Several times a year, the command, headquartered at MacDill Air Force Base, puts out requests for information for a variety of goods and services it feels would serve commandos. This latest request is for research and development organizations, private industry and academia that might have technologies to display during an upcoming Technical Experimentation Collaboration event in June.
Being held at the Atterbrury-Muscatatuck Center for Complex Operations in Indiana from June 16-19, the event is geared to highlighting technologies supporting urban and unconventional warfare, according to the request.
Unconventional warfare, a core activity for Army commandos, is described as “activities conducted to enable a resistance movement or insurgency to coerce, disrupt, or overthrow a government or occupying power by operating through or with an underground, auxiliary, and guerrilla force in a denied area, according to the military’s Joint Publication 3-05.
To that end, Socom wants to “explore emerging technology solutions and revolutionary improvements in relevant technologies,” according to the request, posted on the Federal Business Opportunities website.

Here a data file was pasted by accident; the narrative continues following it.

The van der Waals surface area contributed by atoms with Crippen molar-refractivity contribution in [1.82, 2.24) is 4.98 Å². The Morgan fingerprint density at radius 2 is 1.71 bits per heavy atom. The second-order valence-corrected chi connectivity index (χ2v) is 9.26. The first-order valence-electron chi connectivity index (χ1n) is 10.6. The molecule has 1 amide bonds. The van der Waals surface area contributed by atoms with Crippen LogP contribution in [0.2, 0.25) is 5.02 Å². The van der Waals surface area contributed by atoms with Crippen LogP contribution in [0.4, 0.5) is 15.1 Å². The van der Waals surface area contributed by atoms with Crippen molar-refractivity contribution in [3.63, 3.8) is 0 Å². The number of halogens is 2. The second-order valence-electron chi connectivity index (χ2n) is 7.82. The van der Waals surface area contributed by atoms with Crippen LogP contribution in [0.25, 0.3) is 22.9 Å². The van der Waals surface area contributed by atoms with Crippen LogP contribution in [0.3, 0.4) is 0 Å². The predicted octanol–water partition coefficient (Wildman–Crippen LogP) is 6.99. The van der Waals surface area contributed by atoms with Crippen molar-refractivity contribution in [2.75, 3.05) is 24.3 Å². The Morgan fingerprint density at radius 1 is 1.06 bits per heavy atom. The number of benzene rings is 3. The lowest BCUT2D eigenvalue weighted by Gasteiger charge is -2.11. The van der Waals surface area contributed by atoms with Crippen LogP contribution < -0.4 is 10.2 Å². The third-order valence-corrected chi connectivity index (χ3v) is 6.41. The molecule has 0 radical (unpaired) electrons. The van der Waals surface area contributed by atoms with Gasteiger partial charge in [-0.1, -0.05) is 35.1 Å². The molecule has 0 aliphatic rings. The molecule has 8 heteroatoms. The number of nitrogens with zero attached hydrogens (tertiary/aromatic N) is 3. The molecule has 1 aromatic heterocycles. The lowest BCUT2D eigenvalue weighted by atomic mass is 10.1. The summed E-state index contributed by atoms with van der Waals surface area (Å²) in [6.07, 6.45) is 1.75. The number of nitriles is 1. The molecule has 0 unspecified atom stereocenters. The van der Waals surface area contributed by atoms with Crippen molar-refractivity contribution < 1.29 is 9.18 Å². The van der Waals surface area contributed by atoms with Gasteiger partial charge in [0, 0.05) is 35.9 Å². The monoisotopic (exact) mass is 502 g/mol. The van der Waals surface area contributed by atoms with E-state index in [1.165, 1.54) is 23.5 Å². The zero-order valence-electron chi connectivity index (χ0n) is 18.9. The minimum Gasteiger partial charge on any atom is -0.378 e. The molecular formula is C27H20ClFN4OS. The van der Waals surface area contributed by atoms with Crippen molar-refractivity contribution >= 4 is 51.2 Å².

The command is seeking candidates who can provide potential solutions in a number of areas, including intelligence, surveillance and reconnaissance, communications, target engagement, unmanned systems and scalable effect weapons.
Among the specific solutions Socom wants are:
A “see-through-the-wall” device that allows the detection of hidden chambers in buildings and instantly creates a map of a room.
Wearable omnidirectional antenna technology for dismounted operators.
Scalable Effect Weapons that can subdue or incapacitate without killing single or multiple targets in closed and open environments, stop or disable moving vehicles without killing the occupants and deterrent, control or distraction technologies for use against dogs.
Man-portable language translation devices.
Automated interview transcription.